Tag Archives: film review

Review: ‘The Lodge,’ Long on Atmosphere, Short on Everything Else

dfn_the-lodge_300As The Shining showed us almost 40 years ago, nothing good ever comes from a deteriorating mind in an isolated, snow-bound place. In Severin Fiala and Veronika Franz’s new horror film The Lodge, substituting for Jack Nicholson’s crumbling facade into homicidal impulses is the always interesting Riley Keough as Grace, sent packing with her new boyfriend and his two younger children (Lia McHugh and Jaeden Martell) to their winter house after a terrible incident best not revealed here.

The deck is stacked against Grace fairly quickly, as her earnest attempts to get to know the children are muddled when the electricity goes out, the man of the house is away and Grace’s mysterious past — initially established as something quite discomfiting — begins to manifest itself in chilling ways.

With atmosphere to burn and a shadowy aesthetic, illuminated mostly by natural light and the halos of flashlights, The Lodge works best in its first half, establishing an eerie aura. Like Ari Aster’s Midsommar (2019), the film begins on a somber gut-punch of violence, swelling with a sadness that it never quite regains as it tries to weave in and out of the scattered mind of Grace. And Keough, for her part, is utterly watchable and believable.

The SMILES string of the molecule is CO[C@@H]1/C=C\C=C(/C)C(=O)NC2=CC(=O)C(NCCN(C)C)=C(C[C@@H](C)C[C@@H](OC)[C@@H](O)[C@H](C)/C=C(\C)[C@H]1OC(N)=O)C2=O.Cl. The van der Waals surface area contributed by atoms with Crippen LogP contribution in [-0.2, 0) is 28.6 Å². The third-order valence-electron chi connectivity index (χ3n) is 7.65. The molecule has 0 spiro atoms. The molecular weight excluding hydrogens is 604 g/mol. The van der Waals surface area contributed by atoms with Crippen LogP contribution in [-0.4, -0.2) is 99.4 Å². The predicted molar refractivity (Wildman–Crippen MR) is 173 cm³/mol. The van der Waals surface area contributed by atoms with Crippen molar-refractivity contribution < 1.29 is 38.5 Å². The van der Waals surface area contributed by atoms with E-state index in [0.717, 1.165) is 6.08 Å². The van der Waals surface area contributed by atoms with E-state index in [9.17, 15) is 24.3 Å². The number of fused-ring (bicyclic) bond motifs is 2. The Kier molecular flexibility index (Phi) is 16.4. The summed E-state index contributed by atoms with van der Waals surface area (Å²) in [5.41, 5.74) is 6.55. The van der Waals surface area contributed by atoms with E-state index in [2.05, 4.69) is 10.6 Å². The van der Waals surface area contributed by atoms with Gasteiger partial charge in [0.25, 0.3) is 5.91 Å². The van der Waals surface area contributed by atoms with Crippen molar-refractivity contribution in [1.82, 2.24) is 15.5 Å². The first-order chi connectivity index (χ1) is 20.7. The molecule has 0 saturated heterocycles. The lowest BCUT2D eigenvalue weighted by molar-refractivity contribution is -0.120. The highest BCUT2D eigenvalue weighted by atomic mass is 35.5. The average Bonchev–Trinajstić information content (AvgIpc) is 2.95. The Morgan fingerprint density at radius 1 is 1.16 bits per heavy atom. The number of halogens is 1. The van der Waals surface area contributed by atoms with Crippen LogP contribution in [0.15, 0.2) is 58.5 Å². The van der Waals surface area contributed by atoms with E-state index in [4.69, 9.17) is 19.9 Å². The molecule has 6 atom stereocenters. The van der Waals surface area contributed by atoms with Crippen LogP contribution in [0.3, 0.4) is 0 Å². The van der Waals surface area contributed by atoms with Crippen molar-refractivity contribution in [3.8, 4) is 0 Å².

Outside of her frazzled performance, however, The Lodge missteps fairly often. Extremely hollow in its cruelty and repetitive in its narrative, anyone familiar with the previous work of Fiala and Franz, including Goodnight Mommy (2014), will detect the similarities and how much of a companion piece this work is to the filmmakers’ previous psychological horror film. Both films portray the decomposition of trust and familial bond between the nuclear family in a single environment. Both films ratchet up the atmosphere to, at times, unbearable tension. Both films are torturous in the way they expand and contract the usual horror movie tropes.

The Lodge, however, is less successful because it neglects any tangible connection to its characters. A shocking opening … the rigors of guilt and loss … religious suppression … all of this is introduced in one way or another throughout the film to explain the very horrible machinations of its plot. None of it, though, resonates outside of the filmmakers’ own commitment in crafting a very repulsive and suffocating effort in which not even the pet dog escapes unscathed.

Portions of this review were previously published as part of our coverage of the 2019 North Texas Film Festival.

The Lodge opens on Friday, February 14, at the Angelika Film Center in Dallas.





Review: ‘Where Is Kyra?”

dfn-WhereIsKyra-poster-300The aesthetic of Andrew Dosunmu’s new film titled Where Is Kyra? consistently places Michelle Pfeiffer at the bottom or extreme left and right of the frame, as if the impenetrable weight of the world is pressing down upon her nimble shoulders. And, sadly, it is.